The discrete project assigned to me focused on ibuprofen distribution in baboons with OA. A meta-analysis by Dijk et al. (2006) revealed that a correlation between pain severity and the progression of OA in humans was not consistently supported in the literature. The hypothesis we were testing was that there is a correlation between severity of OA in the knee joint and ibuprofen distribution to the baboons. The results might also reveal a relationship between the certain markers for OA and symptoms. For example, baboons with osteophytes in a certain area might display more symptoms of OA. It could be important to make this distinction since OA progresses differently at varying rates for each individual. If there is no correlation, it would support previous studies that show a lack of correlation. This would indicate that the variation in the experience of symptoms is not solely tied to sociocultural differences in how pain is perceived and reported.
The veterinarians distributed nonsteroid anti-inflammatory drugs (NSAID; e.g. ibuprofen or Advil) for animals with diagnosed OA or displaying symptoms of OA. The documented clinical history, contained in a database called CAMP, provided information on drugs distributed, the duration, and the date for each animal. Also in the database were medical notes about the animal’s surgeries, clinical trials, study-related tests (such as radiographs examining OA in aged animals), and general observations by the veterinarians.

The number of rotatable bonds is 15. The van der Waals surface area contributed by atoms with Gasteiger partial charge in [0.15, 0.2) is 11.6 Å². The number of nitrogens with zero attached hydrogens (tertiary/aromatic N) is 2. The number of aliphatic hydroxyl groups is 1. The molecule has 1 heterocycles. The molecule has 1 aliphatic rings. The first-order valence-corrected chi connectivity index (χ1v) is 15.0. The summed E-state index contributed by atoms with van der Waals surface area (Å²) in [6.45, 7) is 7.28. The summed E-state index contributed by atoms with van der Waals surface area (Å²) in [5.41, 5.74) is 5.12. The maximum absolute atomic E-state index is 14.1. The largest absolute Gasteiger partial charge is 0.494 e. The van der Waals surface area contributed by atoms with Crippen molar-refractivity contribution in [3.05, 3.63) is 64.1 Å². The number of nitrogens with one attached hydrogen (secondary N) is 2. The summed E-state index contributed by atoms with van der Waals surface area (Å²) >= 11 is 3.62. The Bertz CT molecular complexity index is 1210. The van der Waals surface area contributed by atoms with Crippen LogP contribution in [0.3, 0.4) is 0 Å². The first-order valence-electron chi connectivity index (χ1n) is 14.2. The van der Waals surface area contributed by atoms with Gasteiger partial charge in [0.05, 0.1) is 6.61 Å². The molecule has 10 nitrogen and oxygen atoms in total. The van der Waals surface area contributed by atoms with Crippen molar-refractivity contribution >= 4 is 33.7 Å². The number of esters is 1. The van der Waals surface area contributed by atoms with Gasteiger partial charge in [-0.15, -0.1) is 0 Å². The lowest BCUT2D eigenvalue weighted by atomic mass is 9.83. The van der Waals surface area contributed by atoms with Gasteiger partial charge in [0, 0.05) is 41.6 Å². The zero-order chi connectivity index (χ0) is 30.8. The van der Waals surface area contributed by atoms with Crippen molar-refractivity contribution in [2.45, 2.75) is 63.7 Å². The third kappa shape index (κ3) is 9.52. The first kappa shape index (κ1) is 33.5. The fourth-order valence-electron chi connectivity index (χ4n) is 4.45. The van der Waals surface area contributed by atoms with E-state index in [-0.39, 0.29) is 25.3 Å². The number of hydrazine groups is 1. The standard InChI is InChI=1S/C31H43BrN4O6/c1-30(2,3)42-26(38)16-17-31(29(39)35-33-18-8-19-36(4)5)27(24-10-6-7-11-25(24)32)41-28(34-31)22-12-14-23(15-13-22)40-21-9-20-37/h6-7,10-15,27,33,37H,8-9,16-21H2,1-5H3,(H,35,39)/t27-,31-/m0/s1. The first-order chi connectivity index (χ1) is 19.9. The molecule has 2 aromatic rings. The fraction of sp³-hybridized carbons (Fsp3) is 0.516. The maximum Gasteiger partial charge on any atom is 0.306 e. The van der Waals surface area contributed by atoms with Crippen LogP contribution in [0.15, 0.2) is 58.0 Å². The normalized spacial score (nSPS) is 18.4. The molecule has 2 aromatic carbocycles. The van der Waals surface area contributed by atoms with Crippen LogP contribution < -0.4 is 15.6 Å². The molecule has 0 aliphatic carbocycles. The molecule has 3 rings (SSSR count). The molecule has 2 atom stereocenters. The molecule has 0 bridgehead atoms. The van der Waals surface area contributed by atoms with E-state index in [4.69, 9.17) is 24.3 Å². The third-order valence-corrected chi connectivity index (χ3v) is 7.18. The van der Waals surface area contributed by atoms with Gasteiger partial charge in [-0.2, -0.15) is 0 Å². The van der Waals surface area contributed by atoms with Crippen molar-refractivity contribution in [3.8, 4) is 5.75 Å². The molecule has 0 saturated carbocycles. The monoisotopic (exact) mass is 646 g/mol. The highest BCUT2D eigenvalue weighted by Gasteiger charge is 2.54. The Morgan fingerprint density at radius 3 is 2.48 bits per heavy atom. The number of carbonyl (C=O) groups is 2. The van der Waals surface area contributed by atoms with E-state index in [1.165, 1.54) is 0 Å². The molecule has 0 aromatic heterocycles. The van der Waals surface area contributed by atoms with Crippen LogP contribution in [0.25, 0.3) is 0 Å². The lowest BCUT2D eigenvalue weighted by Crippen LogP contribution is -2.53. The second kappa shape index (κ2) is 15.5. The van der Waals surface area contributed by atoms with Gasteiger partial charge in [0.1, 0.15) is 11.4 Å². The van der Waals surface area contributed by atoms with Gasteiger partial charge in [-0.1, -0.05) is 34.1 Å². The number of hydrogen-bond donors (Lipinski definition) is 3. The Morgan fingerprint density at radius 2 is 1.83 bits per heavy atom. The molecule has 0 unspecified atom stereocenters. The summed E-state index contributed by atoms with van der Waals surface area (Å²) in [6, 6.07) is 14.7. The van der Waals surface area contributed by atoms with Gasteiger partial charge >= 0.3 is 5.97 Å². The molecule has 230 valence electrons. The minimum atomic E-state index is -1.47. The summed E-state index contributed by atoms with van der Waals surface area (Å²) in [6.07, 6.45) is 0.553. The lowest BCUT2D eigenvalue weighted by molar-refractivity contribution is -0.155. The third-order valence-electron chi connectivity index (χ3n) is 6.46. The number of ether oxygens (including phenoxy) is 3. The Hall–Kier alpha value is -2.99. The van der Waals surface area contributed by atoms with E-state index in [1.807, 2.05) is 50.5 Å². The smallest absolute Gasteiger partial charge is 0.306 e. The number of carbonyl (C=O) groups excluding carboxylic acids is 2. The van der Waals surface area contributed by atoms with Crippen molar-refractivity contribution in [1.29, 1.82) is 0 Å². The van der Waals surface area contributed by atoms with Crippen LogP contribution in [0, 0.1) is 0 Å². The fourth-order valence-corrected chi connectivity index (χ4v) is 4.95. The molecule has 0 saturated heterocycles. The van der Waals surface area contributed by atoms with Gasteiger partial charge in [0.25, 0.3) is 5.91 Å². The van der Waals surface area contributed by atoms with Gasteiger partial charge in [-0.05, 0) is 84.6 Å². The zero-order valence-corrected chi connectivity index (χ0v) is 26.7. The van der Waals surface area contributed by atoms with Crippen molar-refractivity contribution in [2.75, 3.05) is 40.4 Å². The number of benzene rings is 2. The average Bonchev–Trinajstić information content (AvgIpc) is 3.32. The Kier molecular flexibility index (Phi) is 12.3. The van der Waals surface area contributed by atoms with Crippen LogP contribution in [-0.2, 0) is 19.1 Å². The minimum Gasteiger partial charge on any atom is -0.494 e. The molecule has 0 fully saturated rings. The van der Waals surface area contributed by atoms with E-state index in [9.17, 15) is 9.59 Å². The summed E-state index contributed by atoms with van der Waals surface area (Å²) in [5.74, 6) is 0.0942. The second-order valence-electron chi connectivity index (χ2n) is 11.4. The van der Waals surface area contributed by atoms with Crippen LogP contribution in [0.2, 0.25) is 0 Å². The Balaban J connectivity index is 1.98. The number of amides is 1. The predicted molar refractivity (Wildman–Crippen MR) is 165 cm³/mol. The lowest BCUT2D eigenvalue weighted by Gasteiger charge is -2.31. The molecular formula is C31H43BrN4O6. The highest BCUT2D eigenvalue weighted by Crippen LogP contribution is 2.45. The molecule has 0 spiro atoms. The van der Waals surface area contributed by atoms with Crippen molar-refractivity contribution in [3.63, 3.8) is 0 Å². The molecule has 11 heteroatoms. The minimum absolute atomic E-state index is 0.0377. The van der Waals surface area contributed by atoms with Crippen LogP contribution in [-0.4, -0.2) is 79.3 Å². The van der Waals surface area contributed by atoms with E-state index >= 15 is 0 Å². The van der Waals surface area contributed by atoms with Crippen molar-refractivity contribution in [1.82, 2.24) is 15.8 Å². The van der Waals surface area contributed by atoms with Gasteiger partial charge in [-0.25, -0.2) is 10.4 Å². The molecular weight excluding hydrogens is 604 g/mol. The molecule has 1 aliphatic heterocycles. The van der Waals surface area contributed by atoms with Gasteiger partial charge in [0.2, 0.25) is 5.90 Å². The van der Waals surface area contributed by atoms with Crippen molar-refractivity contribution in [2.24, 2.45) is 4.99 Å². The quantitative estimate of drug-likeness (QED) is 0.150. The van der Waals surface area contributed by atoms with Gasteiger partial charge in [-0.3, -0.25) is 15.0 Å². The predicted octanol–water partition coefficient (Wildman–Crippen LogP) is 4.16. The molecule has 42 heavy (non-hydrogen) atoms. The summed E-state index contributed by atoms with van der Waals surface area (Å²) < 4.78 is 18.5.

To test the hypothesis I had to review the clinical history (held in the CAMP database) of all 600 animals included in the OA study. For this task, I compiled an Excel spreadsheet detailing the clinical history of each animal. I recorded the date and duration of NSAID distribution and if it was related to a diagnosis of OA in the knees. I noted comments about limited range of motion, and other notes that might have indicated OA symptoms. For example, one clinical history detailed that the baboon had a “slow gait” and favored his right leg. In addition to this, I also noted the diagnosis of crepitation (audible popping or cracking) in the knee joints, range of motion, confirmed diagnosis of OA, and dates of radiographs. This would help researchers later correlate information about crepitation, range of motion, with severity of OA in the remains, as well as possible genetic signatures for those observations in OA individuals.
Although the main hypothesis was fairly straight forward, the other aspect of this task was to bring to my supervisor’s attention any other information that might affect her results. I found that several animals in the late 1990’s received fibulae or tibiae defect implants as part of another study. Those animals might not be appropriate to include in the general OA studies. In other words, their gait was altered artificially so that environmental influence might distort genetic contributions to OA, or their development of OA could be due to different genes that OA resulting without an obvious bone/joint injury. Although frustrating to cut a few animals from the study, it demonstrated the value of the intern program in that careful review of records was possible so that the purity of the sample could be insured for the project.